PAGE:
Hundreds of Colgate University students rallied together to hold a demonstration in response to racist comments on the social media app Yik-Yak.
A place where users can post anonymous messages viewable by others nearby, Yik-Yak allows its members to freely post their thoughts, except for criminal threats, without judgment. Growing in popularity amongst college students, the app has caused quite an uproar at several universities across the nation—most notably Colgate University.
After posts reading, “I don’t want black kids at this school,” “It’s not my fault the most noteworthy thing [your] people have done is to convince us to not enslave you anymore…And you couldn’t even do that without our help” and “Ni**ers be complaining” began surfacing on the app, students of varying ethnic backgrounds decided to fight back against the blatant racism.
Nearly 300 students gathered inside the university’s admissions building and held a sit-in for three days straight as a symbol of unity and cohesion. Colgate University’s Association of Critical Collegians led the demonstration, creating the hashtag #CanYouHearUsNow and #ThisIsColgate, for supporters to use.
The student-run organization also created an action plan for administrators to use in order to make the university “more inclusive.” Among the action items, the organization asks: “that admissions staff, ambassadors and tour guides be engaged in sustained diversity training, that all admissions tour address issues of diversity more fully in order to articulate our complex history and our hopes for the future and that our financial aid system be held accountable for providing full work study opportunities to all students who are guaranteed them in their financial aid packages…”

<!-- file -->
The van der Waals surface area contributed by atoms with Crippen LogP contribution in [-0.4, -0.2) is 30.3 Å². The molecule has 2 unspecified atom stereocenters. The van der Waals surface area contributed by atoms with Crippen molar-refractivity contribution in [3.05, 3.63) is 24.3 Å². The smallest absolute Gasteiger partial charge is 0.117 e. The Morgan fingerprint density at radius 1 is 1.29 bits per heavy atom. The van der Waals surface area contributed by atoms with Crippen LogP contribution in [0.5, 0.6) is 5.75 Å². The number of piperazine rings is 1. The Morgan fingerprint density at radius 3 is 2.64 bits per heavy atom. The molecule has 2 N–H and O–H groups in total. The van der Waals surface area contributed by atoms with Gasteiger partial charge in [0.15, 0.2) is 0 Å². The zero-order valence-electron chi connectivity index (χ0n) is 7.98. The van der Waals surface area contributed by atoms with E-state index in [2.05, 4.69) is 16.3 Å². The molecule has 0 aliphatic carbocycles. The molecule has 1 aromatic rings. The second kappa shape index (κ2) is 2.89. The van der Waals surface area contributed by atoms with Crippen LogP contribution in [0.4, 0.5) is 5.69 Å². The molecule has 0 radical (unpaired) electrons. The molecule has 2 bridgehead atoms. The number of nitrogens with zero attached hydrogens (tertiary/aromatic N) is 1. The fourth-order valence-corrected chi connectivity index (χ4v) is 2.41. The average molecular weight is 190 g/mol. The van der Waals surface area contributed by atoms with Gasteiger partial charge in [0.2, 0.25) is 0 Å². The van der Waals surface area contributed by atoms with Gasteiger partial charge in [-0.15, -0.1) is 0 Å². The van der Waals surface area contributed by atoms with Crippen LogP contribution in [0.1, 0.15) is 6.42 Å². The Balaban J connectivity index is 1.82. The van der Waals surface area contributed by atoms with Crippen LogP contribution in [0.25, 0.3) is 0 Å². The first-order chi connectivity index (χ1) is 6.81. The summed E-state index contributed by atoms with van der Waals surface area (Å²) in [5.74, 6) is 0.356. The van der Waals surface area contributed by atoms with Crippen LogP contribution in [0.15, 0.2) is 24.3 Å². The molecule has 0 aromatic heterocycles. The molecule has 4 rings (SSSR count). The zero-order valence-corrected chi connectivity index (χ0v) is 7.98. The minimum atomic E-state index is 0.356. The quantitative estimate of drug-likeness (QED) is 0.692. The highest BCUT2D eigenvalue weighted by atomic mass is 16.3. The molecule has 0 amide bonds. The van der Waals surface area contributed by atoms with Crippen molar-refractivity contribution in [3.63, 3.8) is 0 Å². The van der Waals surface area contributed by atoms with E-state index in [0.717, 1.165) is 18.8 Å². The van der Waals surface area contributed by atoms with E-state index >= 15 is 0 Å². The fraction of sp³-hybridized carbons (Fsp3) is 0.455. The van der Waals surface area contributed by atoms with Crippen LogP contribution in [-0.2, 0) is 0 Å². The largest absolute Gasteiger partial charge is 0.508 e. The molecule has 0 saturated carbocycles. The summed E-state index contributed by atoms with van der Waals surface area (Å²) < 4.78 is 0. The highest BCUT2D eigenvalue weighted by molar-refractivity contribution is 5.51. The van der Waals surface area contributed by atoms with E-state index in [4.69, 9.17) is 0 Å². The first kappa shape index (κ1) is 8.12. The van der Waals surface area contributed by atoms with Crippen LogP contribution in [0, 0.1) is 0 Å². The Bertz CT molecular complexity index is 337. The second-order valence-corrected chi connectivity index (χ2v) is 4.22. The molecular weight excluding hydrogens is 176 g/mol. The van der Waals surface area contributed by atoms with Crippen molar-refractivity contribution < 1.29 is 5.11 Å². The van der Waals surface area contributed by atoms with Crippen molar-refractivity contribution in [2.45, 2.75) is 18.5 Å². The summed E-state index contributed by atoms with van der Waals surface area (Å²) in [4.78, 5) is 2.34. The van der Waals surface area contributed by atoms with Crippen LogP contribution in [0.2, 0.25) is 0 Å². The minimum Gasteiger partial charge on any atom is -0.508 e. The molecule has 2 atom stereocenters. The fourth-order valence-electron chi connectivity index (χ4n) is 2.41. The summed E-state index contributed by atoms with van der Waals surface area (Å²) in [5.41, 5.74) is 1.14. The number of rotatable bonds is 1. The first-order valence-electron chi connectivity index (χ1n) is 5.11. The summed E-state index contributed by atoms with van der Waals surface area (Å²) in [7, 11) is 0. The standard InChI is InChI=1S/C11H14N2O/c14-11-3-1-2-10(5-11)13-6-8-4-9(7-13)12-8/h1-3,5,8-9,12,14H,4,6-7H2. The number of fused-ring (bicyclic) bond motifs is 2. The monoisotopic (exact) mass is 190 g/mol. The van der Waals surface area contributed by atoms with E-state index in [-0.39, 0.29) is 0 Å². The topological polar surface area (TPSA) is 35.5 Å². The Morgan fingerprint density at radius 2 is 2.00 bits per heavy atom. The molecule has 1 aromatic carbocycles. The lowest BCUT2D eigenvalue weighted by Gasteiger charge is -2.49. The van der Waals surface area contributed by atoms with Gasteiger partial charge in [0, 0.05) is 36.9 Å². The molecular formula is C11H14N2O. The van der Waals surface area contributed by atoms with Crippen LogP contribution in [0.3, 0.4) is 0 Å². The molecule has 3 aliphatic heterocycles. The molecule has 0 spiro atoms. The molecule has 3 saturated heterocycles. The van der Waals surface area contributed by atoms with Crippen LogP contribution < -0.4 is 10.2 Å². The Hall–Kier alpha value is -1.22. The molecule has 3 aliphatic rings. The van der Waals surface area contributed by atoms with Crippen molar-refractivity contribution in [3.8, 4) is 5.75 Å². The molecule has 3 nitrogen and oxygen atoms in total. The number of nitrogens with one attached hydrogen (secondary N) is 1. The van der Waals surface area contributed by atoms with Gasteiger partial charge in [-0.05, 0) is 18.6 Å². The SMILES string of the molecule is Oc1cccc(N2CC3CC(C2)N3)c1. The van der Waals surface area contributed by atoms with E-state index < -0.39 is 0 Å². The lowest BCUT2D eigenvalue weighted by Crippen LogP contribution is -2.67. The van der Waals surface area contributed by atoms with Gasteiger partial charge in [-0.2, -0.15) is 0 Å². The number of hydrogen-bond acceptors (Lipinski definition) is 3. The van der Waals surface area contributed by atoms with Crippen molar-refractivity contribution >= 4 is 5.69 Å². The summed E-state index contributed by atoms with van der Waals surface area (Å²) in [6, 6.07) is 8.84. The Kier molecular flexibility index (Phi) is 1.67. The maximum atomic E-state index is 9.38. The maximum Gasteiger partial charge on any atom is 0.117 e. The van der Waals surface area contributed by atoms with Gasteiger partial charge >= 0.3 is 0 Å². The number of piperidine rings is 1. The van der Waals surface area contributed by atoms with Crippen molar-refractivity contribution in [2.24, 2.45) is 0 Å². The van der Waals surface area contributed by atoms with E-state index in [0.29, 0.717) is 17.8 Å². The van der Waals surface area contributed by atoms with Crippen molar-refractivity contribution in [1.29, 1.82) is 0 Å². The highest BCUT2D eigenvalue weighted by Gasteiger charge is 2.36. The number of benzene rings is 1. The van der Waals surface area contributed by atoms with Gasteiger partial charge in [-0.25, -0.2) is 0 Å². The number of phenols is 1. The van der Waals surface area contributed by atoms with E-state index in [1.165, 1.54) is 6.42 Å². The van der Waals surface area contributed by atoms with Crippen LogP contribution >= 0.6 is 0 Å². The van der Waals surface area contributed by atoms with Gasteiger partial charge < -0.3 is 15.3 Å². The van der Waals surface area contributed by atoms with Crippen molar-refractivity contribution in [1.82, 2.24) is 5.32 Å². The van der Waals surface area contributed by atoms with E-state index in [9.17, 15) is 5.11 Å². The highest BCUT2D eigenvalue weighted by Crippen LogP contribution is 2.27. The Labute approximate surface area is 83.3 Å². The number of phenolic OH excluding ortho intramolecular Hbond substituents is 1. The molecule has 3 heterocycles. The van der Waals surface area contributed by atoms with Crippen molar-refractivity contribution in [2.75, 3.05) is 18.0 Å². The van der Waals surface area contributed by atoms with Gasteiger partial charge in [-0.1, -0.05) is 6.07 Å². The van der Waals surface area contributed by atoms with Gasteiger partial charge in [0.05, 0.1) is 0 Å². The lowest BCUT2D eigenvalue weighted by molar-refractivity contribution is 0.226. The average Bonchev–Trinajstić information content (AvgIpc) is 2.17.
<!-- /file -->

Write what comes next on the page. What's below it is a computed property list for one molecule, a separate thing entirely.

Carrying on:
The organization vowed to continue the sit-in until school officials met the action items outlined in their plan. In the meantime, pictures surfaced on social media, showing hundreds of students holding signs and in protest of the university’s current treatment of minority students and its lack of diversity (according to Inside Higher Ed, White students currently make up 70 percent of Colgate’s student population).
The Huffington Post reports that Colgate president, Jeffrey Herbst responded to the university’s ACC saying in a statement, “We believe our response will be the basis for further discussion. Bias incidents and racism, while not unique to Colgate, are unacceptable and will not be tolerated.” He continued, “They have no place on a college campus, and they have no place at Colgate. We have heard you, and we will join you in the common goal of creating a campus environment that is welcoming and supportive of all of our students.”
This, apparently isn’t the first time Colgate students have banned together in support of minority inclusion on their campus. Inside Higher Ed reports that the university made national headlines in 2001 when 70 students gathered in the school’s admissions building demanding change in the amount of diversity amongst Colgate students.
One Colgate graduate, Lisa Cowan, took to her Facebook page in support of both protests,”I was one of the 70 in 2001 and I sit with the 350 today.”
Photo: Inside Higher Ed